Anappeal to farmers to take metaldehyde stewardship seriously for the slugpelleting season ahead has been made, as Defra, the Environment Agency and thewater companies make clear their recognition of its importance to agriculture.
Defrawater quality spokesman Matthew Hampshire has outlined that minimising thenegative impact on agricultural and crop protection industry is a key goal.
Ourobjectives are to address metaldehyde exceedances in drinking water to aim tocomply with water quality legislation, as well as to minimise burdens on theagricultural and crop protection industry by keeping as many pesticide productson the market as possible.
TheEnvironment Agencys Jo Kennedy adds, A UK wide withdrawal of metaldehydewould be an absolute last resort its not a course of action the EA currentlysupports or wishes to see. We are focussed instead on working with otherregulators and industry to find a more targeted, risk based way of tackling theproblem we dont think a UK wide ban is the solution.
SimonEyre of Anglian Water explains that the water companies are working withstakeholders as never before. We understand how important metaldehyde is tothe farming industry and whilst our obligation is to be compliant with drinkingwater standards, we need to work together to deliver a solution.
Thepilot projects where zero metaldehyde is advocated in defined fields is anexample of this activity, he adds.
HazelDoonan, sector head of crop protection at AIC (Agricultural IndustriesConfederation) says its not game over as far as metaldehyde is concerned.There is a lot activity happening to reduce metaldehyde getting into waterthat does not involve an outright ban.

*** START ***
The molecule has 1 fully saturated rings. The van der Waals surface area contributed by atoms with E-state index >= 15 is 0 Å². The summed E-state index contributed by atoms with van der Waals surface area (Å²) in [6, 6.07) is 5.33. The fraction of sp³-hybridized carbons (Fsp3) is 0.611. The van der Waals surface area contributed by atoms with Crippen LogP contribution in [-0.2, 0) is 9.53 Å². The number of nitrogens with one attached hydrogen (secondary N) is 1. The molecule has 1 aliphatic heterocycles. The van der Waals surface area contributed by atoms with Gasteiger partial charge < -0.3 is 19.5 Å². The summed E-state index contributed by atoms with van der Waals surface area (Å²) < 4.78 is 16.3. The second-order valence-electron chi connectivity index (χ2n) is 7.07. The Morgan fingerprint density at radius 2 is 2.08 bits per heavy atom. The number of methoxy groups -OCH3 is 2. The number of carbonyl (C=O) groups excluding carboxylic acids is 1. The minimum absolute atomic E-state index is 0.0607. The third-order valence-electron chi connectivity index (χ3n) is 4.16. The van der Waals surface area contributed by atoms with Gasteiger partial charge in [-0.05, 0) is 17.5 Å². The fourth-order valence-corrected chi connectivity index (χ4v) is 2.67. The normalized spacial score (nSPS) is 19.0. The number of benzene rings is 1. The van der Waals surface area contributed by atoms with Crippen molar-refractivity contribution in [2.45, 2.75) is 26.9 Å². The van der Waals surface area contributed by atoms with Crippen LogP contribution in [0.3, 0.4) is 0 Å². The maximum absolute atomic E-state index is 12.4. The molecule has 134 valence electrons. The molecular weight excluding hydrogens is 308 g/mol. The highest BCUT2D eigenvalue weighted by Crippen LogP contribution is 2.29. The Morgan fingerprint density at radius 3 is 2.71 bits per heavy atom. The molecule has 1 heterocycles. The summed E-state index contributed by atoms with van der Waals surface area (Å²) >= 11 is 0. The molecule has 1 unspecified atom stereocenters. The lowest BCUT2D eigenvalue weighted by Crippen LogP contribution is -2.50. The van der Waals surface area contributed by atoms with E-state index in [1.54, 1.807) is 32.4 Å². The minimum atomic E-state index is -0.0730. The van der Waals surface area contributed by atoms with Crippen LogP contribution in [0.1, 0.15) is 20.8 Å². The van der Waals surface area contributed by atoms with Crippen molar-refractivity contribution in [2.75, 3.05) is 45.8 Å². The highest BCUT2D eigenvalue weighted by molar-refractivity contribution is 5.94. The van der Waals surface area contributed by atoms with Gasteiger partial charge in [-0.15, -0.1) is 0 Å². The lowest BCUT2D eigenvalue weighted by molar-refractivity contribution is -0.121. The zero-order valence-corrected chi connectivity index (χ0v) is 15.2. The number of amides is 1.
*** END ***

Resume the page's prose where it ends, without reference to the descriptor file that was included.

Inthe meantime and for this autumn in particular we must see the industryscommitment to stewardship continue. The Metaldehyde Stewardship Groups GetPelletwise message is well understood and we ideally want to see risks ofmetaldehyde movement to water being assessed at a a field-by-field level.
MetaldehydeStewardship Group (MSG) Chairman Dr David Cameron said that the season aheadwill be crucial.
Itseasy to find out if the land receiving slug pellet treatment is at risk byvisiting the Environment Agencys WIYBY website at www.wiyby.co.uk. Simply enter the postcodeand if the land is within a hatched area, click on it to find out ifmetaldehyde is an identified risk.
Fieldrisk factors for metaldehyde can be summed up as the three Ss of slope,stream and soil type, where the lands topography, proximity to awatercourse and soil type are the key factors, with heavier, under-drainedsoils most affected, he warns.
Formore information and details of the current pilot projecting assessing thefeasibility of field-based slug pellet substitution, visit www.getpelletwise.co.uk.